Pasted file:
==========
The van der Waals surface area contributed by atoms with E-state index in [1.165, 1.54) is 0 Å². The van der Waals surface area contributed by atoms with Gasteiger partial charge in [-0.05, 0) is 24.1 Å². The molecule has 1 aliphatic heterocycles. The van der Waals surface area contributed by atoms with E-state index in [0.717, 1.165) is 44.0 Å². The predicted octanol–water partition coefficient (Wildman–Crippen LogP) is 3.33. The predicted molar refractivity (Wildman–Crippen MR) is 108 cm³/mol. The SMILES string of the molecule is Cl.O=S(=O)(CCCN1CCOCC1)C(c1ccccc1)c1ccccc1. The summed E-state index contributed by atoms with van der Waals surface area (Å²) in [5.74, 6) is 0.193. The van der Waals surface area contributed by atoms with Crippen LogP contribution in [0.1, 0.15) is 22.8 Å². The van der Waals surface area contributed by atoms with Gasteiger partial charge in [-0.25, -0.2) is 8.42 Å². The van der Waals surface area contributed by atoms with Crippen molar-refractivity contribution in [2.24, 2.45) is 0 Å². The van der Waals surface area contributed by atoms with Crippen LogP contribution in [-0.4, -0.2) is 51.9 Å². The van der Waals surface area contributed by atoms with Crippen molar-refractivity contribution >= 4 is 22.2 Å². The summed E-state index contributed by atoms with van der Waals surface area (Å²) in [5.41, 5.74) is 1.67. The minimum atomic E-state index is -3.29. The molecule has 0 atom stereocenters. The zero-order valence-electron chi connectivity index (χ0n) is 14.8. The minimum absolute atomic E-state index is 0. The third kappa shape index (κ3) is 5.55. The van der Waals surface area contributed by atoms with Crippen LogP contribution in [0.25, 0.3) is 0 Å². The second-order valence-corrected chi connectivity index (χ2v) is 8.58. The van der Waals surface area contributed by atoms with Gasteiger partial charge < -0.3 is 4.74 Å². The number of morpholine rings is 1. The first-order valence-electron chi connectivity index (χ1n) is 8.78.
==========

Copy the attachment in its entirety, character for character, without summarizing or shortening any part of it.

The van der Waals surface area contributed by atoms with E-state index in [1.165, 1.54) is 0 Å². The van der Waals surface area contributed by atoms with Gasteiger partial charge in [-0.05, 0) is 24.1 Å². The molecule has 1 aliphatic heterocycles. The van der Waals surface area contributed by atoms with E-state index in [0.717, 1.165) is 44.0 Å². The predicted octanol–water partition coefficient (Wildman–Crippen LogP) is 3.33. The predicted molar refractivity (Wildman–Crippen MR) is 108 cm³/mol. The SMILES string of the molecule is Cl.O=S(=O)(CCCN1CCOCC1)C(c1ccccc1)c1ccccc1. The summed E-state index contributed by atoms with van der Waals surface area (Å²) in [5.74, 6) is 0.193. The van der Waals surface area contributed by atoms with Crippen LogP contribution in [0.1, 0.15) is 22.8 Å². The van der Waals surface area contributed by atoms with Gasteiger partial charge in [-0.25, -0.2) is 8.42 Å². The van der Waals surface area contributed by atoms with Crippen molar-refractivity contribution in [2.24, 2.45) is 0 Å². The van der Waals surface area contributed by atoms with Crippen LogP contribution in [-0.4, -0.2) is 51.9 Å². The van der Waals surface area contributed by atoms with Crippen molar-refractivity contribution >= 4 is 22.2 Å². The summed E-state index contributed by atoms with van der Waals surface area (Å²) in [5.41, 5.74) is 1.67. The minimum atomic E-state index is -3.29. The molecule has 0 atom stereocenters. The zero-order valence-electron chi connectivity index (χ0n) is 14.8. The minimum absolute atomic E-state index is 0. The third kappa shape index (κ3) is 5.55. The van der Waals surface area contributed by atoms with Crippen LogP contribution in [0.25, 0.3) is 0 Å². The second-order valence-corrected chi connectivity index (χ2v) is 8.58. The van der Waals surface area contributed by atoms with Gasteiger partial charge < -0.3 is 4.74 Å². The number of morpholine rings is 1. The first-order valence-electron chi connectivity index (χ1n) is 8.78.